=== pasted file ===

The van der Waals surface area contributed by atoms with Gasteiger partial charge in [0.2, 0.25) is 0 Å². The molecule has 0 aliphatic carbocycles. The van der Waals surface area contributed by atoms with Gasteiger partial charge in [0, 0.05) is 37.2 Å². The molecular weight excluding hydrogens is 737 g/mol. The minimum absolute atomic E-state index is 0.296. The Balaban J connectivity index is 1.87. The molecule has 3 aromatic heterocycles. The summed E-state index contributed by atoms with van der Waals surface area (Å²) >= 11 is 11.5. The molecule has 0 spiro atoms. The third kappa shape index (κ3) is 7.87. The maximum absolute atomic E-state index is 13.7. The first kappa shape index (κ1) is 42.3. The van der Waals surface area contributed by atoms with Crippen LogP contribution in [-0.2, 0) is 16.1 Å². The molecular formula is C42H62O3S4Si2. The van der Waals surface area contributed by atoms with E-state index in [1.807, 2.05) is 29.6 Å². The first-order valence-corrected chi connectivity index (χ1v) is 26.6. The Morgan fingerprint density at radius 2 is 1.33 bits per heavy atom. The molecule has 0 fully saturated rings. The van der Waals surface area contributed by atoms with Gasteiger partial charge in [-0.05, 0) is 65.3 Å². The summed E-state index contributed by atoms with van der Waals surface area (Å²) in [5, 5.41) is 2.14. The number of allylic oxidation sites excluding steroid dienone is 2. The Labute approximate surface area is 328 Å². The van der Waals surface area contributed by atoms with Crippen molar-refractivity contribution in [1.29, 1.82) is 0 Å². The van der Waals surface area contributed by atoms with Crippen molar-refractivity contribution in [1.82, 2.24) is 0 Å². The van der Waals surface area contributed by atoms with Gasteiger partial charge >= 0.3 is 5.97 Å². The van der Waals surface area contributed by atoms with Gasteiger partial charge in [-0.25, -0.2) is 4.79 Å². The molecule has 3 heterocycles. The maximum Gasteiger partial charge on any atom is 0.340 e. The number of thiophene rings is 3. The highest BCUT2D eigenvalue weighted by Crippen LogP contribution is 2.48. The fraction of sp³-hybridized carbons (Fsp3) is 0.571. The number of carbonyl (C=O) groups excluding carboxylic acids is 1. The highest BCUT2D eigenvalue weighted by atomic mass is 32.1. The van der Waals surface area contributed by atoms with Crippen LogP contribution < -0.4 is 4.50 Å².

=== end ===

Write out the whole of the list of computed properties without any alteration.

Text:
The van der Waals surface area contributed by atoms with Gasteiger partial charge in [0.2, 0.25) is 0 Å². The molecule has 0 aliphatic carbocycles. The van der Waals surface area contributed by atoms with Gasteiger partial charge in [0, 0.05) is 37.2 Å². The molecular weight excluding hydrogens is 737 g/mol. The minimum absolute atomic E-state index is 0.296. The Balaban J connectivity index is 1.87. The molecule has 3 aromatic heterocycles. The summed E-state index contributed by atoms with van der Waals surface area (Å²) >= 11 is 11.5. The molecule has 0 spiro atoms. The third kappa shape index (κ3) is 7.87. The maximum absolute atomic E-state index is 13.7. The first kappa shape index (κ1) is 42.3. The van der Waals surface area contributed by atoms with Crippen LogP contribution in [-0.2, 0) is 16.1 Å². The molecular formula is C42H62O3S4Si2. The van der Waals surface area contributed by atoms with E-state index in [1.807, 2.05) is 29.6 Å². The first-order valence-corrected chi connectivity index (χ1v) is 26.6. The Morgan fingerprint density at radius 2 is 1.33 bits per heavy atom. The molecule has 0 fully saturated rings. The van der Waals surface area contributed by atoms with Gasteiger partial charge in [-0.05, 0) is 65.3 Å². The summed E-state index contributed by atoms with van der Waals surface area (Å²) in [5, 5.41) is 2.14. The number of allylic oxidation sites excluding steroid dienone is 2. The Labute approximate surface area is 328 Å². The van der Waals surface area contributed by atoms with Crippen molar-refractivity contribution in [1.29, 1.82) is 0 Å². The van der Waals surface area contributed by atoms with Crippen molar-refractivity contribution in [1.82, 2.24) is 0 Å². The van der Waals surface area contributed by atoms with Gasteiger partial charge >= 0.3 is 5.97 Å². The van der Waals surface area contributed by atoms with Gasteiger partial charge in [-0.25, -0.2) is 4.79 Å². The molecule has 3 heterocycles. The maximum Gasteiger partial charge on any atom is 0.340 e. The number of thiophene rings is 3. The highest BCUT2D eigenvalue weighted by Crippen LogP contribution is 2.48. The fraction of sp³-hybridized carbons (Fsp3) is 0.571. The number of carbonyl (C=O) groups excluding carboxylic acids is 1. The highest BCUT2D eigenvalue weighted by atomic mass is 32.1. The van der Waals surface area contributed by atoms with Crippen LogP contribution < -0.4 is 4.50 Å².